Covid infections show signs of 'slowing down' with cases 'to decline within two weeks'

17 June 2021, 15:45 | Updated: 17 June 2021, 15:59

The slow down in infection rates comes after it was announced Freedom Day would be delayed.
The slow down in infection rates comes after it was announced Freedom Day would be delayed. Picture: PA

By Emma Soteriou

The rate of Covid-19 infections is "slowing down" while cases could begin to drop within two weeks, the latest data from the ZOE Covid study has shown.

Figures showed that the UK has a total of 15,760 new daily symptomatic cases per day.

However, only a small proportion of those vaccinated still got infected in the last week, with reports from 329 contributors with two doses saying they were infected.

The number of contributors who reported an infection after one dose was 214.

As for those unvaccinated, the risk of contracting the virus is currently 1 in 2,093.

The data comes from the ZOE Covid study app, which has been downloaded by millions of contributors around the world who give daily reports which provide data on the virus.

Professor Tim Spector OBE, who is the lead scientist on the app, said: "The numbers this week seem to be slowing down, which is good news.

"Worrying areas with a high number of cases like Scotland, and the North West are starting to level off.

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"Wales in particular has seen tangible benefits from a faster than average vaccination rate, where they previously had some of the highest rates in the country, we are now seeing clear protection against rises.

"Wales is now several weeks ahead of the rest of the UK in terms of vaccinations, so it looks like the rest of us will soon follow suit.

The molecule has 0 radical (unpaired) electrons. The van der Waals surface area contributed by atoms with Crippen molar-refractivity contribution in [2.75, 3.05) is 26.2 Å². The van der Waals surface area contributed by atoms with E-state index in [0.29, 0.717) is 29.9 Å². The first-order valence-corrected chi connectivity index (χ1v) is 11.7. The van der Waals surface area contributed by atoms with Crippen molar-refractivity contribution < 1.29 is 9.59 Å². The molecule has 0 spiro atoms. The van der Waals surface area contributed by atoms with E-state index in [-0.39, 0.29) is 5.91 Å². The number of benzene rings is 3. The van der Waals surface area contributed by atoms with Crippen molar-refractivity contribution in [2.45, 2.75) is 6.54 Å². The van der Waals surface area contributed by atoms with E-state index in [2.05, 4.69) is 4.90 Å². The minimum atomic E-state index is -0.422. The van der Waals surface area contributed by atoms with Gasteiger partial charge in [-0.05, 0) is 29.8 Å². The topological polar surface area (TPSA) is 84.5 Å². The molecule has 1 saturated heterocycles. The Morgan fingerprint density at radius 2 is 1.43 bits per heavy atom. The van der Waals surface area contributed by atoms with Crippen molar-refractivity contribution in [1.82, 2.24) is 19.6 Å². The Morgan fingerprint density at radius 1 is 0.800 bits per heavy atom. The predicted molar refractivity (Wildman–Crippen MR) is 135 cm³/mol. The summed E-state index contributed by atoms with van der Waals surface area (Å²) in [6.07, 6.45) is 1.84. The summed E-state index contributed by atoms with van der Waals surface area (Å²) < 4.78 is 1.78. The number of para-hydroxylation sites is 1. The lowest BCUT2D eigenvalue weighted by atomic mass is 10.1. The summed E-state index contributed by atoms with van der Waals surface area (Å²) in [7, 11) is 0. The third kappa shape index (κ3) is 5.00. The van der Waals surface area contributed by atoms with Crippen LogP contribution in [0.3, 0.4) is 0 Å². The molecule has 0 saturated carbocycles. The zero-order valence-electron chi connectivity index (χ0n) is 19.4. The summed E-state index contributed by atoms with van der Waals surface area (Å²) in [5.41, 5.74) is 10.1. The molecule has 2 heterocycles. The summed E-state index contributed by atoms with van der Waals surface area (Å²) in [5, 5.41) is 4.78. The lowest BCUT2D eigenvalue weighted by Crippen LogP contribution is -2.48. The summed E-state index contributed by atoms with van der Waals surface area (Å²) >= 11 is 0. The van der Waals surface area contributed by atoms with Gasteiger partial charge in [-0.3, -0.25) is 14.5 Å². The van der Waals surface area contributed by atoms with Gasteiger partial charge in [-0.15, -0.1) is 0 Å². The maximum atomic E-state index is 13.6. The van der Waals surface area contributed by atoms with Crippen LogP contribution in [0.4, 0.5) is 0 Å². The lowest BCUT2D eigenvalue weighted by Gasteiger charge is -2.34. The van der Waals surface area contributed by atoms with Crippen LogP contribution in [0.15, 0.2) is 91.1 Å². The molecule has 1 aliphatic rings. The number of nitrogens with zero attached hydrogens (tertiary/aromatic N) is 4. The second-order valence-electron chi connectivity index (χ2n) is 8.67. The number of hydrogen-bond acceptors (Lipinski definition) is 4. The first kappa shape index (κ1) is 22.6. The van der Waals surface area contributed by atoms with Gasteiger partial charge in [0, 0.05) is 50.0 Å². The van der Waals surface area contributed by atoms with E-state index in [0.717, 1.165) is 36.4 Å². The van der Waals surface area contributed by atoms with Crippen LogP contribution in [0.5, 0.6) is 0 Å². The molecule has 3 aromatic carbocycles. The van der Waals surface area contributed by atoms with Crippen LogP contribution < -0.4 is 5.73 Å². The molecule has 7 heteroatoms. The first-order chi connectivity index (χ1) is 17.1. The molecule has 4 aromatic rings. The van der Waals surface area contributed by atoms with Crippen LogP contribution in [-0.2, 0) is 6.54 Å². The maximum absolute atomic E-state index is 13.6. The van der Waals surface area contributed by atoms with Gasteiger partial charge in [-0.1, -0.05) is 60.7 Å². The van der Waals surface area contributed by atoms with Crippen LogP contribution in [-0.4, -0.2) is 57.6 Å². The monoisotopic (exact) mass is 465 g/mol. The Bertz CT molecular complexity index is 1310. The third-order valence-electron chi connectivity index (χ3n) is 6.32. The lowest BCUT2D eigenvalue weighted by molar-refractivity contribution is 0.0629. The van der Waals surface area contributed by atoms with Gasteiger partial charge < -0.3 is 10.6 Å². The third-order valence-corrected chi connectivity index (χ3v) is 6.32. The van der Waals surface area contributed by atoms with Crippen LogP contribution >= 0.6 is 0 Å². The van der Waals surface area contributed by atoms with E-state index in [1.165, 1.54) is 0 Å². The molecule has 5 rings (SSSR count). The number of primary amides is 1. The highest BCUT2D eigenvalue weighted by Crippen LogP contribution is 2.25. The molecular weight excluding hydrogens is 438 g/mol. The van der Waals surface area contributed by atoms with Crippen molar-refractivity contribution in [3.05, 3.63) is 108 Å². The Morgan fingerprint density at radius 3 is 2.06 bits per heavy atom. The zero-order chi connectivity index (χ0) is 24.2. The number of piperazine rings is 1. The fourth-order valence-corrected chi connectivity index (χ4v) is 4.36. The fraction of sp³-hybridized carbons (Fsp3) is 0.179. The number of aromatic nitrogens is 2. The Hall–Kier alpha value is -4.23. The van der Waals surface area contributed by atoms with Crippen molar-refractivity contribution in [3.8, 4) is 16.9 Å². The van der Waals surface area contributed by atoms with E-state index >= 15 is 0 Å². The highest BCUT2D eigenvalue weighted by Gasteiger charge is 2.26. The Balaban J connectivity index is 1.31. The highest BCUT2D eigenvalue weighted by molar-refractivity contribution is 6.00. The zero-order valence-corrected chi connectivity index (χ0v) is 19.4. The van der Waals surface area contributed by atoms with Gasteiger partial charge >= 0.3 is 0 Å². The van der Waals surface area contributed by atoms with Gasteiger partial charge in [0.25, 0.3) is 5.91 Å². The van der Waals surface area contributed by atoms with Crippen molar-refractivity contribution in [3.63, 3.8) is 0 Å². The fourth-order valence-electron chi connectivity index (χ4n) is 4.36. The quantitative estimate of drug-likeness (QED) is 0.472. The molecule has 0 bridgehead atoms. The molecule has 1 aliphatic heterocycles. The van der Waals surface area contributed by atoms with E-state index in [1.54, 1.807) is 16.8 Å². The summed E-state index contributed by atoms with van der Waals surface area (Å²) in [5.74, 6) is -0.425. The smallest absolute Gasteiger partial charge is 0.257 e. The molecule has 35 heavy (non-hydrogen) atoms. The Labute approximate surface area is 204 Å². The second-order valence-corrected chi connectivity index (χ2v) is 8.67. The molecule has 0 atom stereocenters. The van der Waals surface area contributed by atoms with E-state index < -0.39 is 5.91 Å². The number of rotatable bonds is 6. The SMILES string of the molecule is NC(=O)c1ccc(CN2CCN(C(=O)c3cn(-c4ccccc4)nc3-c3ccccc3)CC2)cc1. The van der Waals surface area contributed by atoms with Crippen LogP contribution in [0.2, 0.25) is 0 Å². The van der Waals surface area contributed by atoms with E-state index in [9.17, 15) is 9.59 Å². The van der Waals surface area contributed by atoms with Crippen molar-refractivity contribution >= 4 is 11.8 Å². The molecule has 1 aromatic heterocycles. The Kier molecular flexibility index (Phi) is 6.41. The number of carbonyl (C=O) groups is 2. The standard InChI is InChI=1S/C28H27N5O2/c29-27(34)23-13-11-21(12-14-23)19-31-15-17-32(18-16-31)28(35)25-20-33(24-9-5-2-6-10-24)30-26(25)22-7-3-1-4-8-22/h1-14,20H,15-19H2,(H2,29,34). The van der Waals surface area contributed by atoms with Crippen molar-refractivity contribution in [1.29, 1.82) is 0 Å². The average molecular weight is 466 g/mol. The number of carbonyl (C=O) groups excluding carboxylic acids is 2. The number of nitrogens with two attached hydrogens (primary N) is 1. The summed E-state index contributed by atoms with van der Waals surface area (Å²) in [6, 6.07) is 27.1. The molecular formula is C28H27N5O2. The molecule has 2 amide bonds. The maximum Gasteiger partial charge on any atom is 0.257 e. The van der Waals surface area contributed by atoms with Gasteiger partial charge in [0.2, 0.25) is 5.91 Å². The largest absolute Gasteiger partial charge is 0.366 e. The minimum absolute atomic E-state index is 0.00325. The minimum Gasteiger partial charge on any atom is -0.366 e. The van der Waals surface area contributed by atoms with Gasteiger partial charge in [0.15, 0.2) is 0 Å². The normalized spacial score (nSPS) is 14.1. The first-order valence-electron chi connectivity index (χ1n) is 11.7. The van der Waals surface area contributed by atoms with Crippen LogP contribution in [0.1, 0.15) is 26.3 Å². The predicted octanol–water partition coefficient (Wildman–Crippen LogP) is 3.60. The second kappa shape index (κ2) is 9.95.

"I'm predicting based on past experience, that although we may not have reached the peak quite yet, within two weeks we will see cases beginning to drop again."

This comes after the government announced plans to delay the easing of restrictions in England until 19 July.

Despite the latest findings, Professor Spector agreed that it was the right decision.

"Boris Johnson’s decision this week to delay the lifting of all restrictions in the UK, was a difficult but probably necessary one," he said.

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"It's good to see decisions being made from the data, not dates.

"Life is better than it was, where we can go out and see friends and family, so having a few more weeks will give us the time and space to get more people vaccinated.

"We have already seen that being fully vaccinated dramatically reduces both the likelihood of contracting the virus, as well as severity of symptoms, so it's crucial that everyone eligible for the vaccine gets the first or second jab as soon as possible."

People aged 21 and over are currently able to book their jabs in England and 18 to 20-year-olds will be eligible from Friday.

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